Friday, July 29, 2011

Blue Ridge

Blue Ridge, Georgia, a small town nestled in a valley in the Appalachian mountains of north Georgia. The train tracks run through the center of town, flanked on each side by typical small town buildings, churches, stores, a place I where I grew up.

I ventured into downtown Blue Ridge yesterday to meet an old friend. Thinking I could just park anywhere, I was surprised at the traffic - lots of people, specifically tourists - and on a Thursday afternoon! After circling the block 3 times I finally parked and just walked the rest of the way.

Way back when I lived here all of these stores were real instead of just tourist stores, there was the Lays 5 & 10 on one corner, the Fannin County Bank on another corner, there was the hardware store and jewelry stores and dry goods and drug store. You could buy school clothes and shoes and toys, do your errands, pay bills, go to the courthouse, and even get groceries and gas all within a couple of blocks, the original one-stop shopping.

But it has all changed. Most of the old buildings are still there, they have just changed owners and changed stock, morphed into antique shops and specialty stores and caf├ęs, a lot of the traffic generated of course by the TRAIN! The Blue Ridge Scenic Railway is going strong. We used to drive from Blue Ridge to McCaysville, all of about 11 miles, in about 15 minutes. Now you can ride the train to the same destination for an hour and a half. Of course like most trips it is not about the destination, but about the journey - through the north Georgia hills, following the Toccoa River. Who knew back in the 70s that folks would actually pay for this and the old depot would be the busiest place in town!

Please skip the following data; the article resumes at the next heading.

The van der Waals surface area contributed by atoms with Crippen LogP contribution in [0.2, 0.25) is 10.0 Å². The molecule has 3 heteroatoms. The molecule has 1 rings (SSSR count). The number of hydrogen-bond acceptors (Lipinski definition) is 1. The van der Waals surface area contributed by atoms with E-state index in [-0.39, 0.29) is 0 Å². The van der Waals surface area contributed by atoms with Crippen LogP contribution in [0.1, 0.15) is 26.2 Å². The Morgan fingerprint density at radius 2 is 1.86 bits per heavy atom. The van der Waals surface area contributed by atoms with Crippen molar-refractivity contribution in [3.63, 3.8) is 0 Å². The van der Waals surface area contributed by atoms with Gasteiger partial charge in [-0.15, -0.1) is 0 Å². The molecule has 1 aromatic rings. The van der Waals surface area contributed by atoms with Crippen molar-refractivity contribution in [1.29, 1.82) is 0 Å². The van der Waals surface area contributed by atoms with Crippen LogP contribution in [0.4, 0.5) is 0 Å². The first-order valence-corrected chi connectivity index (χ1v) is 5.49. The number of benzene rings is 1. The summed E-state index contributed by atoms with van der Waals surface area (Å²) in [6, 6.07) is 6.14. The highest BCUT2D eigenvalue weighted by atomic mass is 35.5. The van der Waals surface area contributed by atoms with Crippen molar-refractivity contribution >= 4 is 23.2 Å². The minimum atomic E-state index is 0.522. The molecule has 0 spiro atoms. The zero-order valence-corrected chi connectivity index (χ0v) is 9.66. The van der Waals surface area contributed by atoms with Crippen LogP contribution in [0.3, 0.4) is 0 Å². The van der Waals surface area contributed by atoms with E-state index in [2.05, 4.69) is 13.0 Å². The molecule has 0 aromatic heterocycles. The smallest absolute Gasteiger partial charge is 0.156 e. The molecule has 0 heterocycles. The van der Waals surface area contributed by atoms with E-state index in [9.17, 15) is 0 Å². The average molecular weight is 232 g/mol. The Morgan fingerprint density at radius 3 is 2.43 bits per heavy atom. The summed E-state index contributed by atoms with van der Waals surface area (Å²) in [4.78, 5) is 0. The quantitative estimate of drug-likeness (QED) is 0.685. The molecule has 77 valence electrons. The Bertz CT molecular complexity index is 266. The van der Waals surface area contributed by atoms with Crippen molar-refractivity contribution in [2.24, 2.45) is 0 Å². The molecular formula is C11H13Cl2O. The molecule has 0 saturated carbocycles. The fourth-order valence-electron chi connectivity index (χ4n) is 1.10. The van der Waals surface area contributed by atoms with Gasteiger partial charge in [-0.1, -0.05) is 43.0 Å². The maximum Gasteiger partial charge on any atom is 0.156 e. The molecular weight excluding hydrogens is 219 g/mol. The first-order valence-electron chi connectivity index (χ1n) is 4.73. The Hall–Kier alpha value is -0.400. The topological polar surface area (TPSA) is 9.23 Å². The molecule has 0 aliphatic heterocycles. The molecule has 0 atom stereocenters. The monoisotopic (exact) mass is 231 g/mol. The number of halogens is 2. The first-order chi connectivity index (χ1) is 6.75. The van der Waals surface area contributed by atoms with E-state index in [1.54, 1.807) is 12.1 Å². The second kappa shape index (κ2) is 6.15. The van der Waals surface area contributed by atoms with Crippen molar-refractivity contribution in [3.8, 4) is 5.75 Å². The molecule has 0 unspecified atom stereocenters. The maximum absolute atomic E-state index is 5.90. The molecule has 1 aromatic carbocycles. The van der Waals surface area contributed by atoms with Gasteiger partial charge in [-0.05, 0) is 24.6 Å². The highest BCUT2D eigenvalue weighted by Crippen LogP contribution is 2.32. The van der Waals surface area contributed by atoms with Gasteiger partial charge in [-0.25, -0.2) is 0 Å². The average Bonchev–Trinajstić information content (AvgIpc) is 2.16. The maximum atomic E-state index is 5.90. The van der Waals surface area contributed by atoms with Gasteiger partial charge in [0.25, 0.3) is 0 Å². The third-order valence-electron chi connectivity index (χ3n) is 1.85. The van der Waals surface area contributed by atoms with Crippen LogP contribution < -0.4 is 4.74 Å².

I had a great visit with Kathy Thompson today. I can't wait to start reading her latest book all about Blue Ridge. She is still the same as in high school, full of life, trying new things, she recently learned to stand-up surf paddle and later this fall she is climbing up Mt. LeConte with her son.

I asked her a question that I had always wondered about, how did she end up in Blue Ridge? From NY to GA. The story is about life and love and ultimately I think about fate. She says she was meant to be here, she is so not a Yankee - she doesn't drink or argue, is not pushy or obnoxious or have any of those other endearing characteristic Yankee traits. She has embraced this community and has given so much back. But of course (according to local tradition), since she wasn't born here, she will always be an outsider, and that is okay, because the locals and outsiders seem to mesh perfectly in this little town.

She obviously loved her time working on this latest book, traveling around the county and interviewing folks, reconnecting with old friends, making new ones. She said she was careful to include every prominent place or organization... but was colorfully reminded when she left one out, luckily it was not too late. She excitedly pointed out stories in the book, knowing exactly which page to turn, "here is your sister-in-law, Kay: There is a local resident who feeds feral cats..." and "Tilley Bend is in there - did you go up there as a teenager to drink and get stoned?" From the Cohutta mountains to Lake Blue Ridge, places like Higdon and Curtis Switch and Epworth, the people and history and culture of the area is all covered in this book.

A lot of stories, a lot of history, kind of like the Blue Ridge Ghost Tour she helps to guide. She said after learning so much about the history of the town she decided to offer history tours. She advertised and got a big group of interested folks - all of 2! So then the idea for a ghost tour was suggested, and after an ad in the paper requesting local ghost stories brought in many replies, a whole new area of Blue Ridge history was discovered and the popular Ghost Tour was born.

Check out her website for book information and to enjoy some of her stories on her blog:, or come out and take the Ghost Tour, or just stop by to shop on Main Street - but good luck finding a place to park!

1 comment:

Eddie said...

I enjoyed that. Great post (as all of yours are).

A friend I grew up with, C.W. Connors has an art gallery in the downtown area.